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  1. #1
    susanjm Guest

    Unhappy Focusing on Infinity - A Dumb Question

    Hi everyone,

    I was an SLR user many years ago but haven't really been into photography for a while. After a few years of reasonably good quality digital point and shoots, I'm moving into the world of dSLRs with the purchase of a Nikon D40.

    My dumb question is this: the kit lens (AF-S DX Nikkor ED 18-55mm 3.5/5.6 G II) doesn't have a distance ring on it and I can't figure out how to tell if I'm focussed on infinity or not!

    Thanks in advance for any answer.

    susanjm

  2. #2
    Join Date
    Sep 2006
    Posts
    200
    One way of doing it would be manually focus on your hand extended in front of the lens (the focus ring should now be all the way turned in one direction). Then simply manually move the focus ring all of the way to the opposite direction and it will be focused to infinity, thus your hand will be out of focus and everything far away will be sharper. Hope this helps.
    Nikon D80 with battery grip
    Nikkor 18-200mm AF-S VR DX
    Nikkor 28-80 f3.3-5.6 G
    Nikkor 50mm f1.8 AF
    Nikon SB-800 X2

  3. #3
    Join Date
    Oct 2005
    Posts
    1,770
    Quote Originally Posted by gmtech79 View Post
    One way of doing it would be manually focus on your hand extended in front of the lens (the focus ring should now be all the way turned in one direction). Then simply manually move the focus ring all of the way to the opposite direction and it will be focused to infinity, thus your hand will be out of focus and everything far away will be sharper. Hope this helps.
    Somehow, there's always a "beyond infinity" stop on most lenses.

    I know I know, you'll say I'm a Canonite and therein lies my problem, but seriously, I've owned 3 Nikon SLRs over the years and this always seems to hold true.
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  4. #4
    Join Date
    Sep 2006
    Posts
    200
    Are you talking about lenses with distance scales that will actually move past the infinity mark?
    Nikon D80 with battery grip
    Nikkor 18-200mm AF-S VR DX
    Nikkor 28-80 f3.3-5.6 G
    Nikkor 50mm f1.8 AF
    Nikon SB-800 X2

  5. #5
    Join Date
    Oct 2005
    Posts
    1,770
    Quote Originally Posted by gmtech79 View Post
    Are you talking about lenses with distance scales that will actually move past the infinity mark?
    It's not marked, just that if you look through the viewfinder (far easier on a film camera due to bigger viewfinder), and you manually focus it to infinity (ie: far distance is in focus), the lens lets you go a little beyond that point and things look slightly OOF.
    Gear List:
    Some links I like: 1 2 3 4 5 6 7 8 9 10

  6. #6
    Join Date
    Jan 2007
    Location
    Germany
    Posts
    24
    If I have read correctly, the solution of setting the D40 with the Kit Lens 18-55mm on infinite focus hasn't been found yet as this point of focus lies not at the end of the focus adjustment range. So, is there a solution?

    Yesterday I visited a friend in "Leverkusen", big town next to Cologne. Out of his flat, he has a great view on the skyline of Cologne. Having had a quite clear weather I took some shots (and found out, that I need something beyond 55mm btw.). When darkness came over light, I had trouble to focus on the tiny lights of the skyline as the lightend buildings in the foregound were very dominant (I couldn't get past them because of limited zoom power of the kit lens). I tried to focus manually, but as the lights were tiny I couldn't figure out what setting was the correct "infinite focus".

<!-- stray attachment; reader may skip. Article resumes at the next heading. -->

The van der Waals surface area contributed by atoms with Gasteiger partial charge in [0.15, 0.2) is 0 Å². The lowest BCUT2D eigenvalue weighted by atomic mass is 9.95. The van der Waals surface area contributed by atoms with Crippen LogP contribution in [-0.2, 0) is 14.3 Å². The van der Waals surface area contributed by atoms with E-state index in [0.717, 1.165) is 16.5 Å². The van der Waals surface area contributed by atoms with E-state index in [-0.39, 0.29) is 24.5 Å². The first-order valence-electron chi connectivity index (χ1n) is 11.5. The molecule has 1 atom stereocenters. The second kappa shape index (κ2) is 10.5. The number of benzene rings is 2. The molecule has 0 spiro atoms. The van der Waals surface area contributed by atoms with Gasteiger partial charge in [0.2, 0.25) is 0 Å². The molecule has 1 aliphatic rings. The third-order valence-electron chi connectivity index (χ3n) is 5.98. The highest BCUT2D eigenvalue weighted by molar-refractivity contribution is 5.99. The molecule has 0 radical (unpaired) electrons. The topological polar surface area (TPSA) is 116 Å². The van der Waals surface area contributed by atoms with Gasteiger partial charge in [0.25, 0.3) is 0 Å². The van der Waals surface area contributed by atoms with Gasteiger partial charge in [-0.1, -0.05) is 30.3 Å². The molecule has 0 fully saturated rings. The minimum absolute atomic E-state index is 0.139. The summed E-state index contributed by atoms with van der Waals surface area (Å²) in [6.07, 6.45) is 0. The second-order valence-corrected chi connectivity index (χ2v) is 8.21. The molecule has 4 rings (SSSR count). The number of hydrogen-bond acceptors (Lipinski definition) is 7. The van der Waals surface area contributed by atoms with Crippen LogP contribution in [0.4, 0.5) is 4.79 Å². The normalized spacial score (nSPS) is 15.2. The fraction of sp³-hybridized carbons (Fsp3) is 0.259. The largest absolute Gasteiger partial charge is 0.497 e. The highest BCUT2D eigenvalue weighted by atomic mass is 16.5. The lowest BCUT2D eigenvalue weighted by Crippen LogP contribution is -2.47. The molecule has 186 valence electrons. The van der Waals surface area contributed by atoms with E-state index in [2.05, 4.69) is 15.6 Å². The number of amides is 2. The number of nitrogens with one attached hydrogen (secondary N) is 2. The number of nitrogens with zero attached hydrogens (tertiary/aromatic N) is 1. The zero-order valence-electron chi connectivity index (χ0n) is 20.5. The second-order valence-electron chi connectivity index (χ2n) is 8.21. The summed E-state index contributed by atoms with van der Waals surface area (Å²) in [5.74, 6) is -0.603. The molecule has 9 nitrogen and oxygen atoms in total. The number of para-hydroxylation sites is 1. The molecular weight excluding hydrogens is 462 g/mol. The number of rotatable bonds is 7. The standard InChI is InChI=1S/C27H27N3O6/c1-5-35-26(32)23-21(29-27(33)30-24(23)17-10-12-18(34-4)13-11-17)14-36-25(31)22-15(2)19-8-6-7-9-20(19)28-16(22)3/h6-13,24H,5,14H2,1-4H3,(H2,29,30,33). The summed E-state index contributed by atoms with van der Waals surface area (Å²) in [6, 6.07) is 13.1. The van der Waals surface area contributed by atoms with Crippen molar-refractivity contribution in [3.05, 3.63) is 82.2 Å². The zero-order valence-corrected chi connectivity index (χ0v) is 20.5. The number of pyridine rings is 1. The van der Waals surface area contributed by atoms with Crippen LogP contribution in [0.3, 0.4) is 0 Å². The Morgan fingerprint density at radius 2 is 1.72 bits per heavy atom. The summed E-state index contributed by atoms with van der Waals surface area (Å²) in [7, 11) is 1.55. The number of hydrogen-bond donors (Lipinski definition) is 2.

Any new ideas on infinite focus?

    Greetz
    Chris

  7. #7
    Join Date
    Jan 2006
    Location
    Delfgauw, The Netherlands
    Posts
    2,207
    Vich is right, on many lenses you can focus beyond infinity. I don't have a clue why that can be done, it might enable lenses to be used on different bodies with an adapter (as adapters often stop a lens from being capable to focus on infinity). Anyway, all the three lenses I am using now can focus beyond infinity but I'm not sure if the 18-55 does as well. If it does not gmtech answered your question. If it does, you can do the following.

    During daytime auto-focus on something that is 'infinitly' far away. Then mark the top of front element (the ring) in some way, for instance with a white marker. Now, you will always no at which point the lens is focussed on infinity (namely when the white part is in top).

    That said, it is not all that important to nail the focus when focussing on something that far away. At focussing distance around infinity, the depth of field is huge (even at large appertures and long focal lengths). Therefore, the lens does not need to be precisely at infinity to have your subject in focus.
    Nikon D-50
    // Nikkor 70-300 f/4-5.6 VR // Nikkor 50 mm f/1.8
    // Sigma 17-70 f/2.8-4.5 ...// Nikon SB-600
    // Sigma 10-20 f/4-5.6......// Nikon Series E 135 mm f/2.8
    // Kiron 105 f/2.8 Macro....// Manfrotto 190XPROB + 488RC4
    // Nikkor 35 f/1.8..........// Sigma 500 mm f/8

    My website: http://www.dennisdolkens.nl

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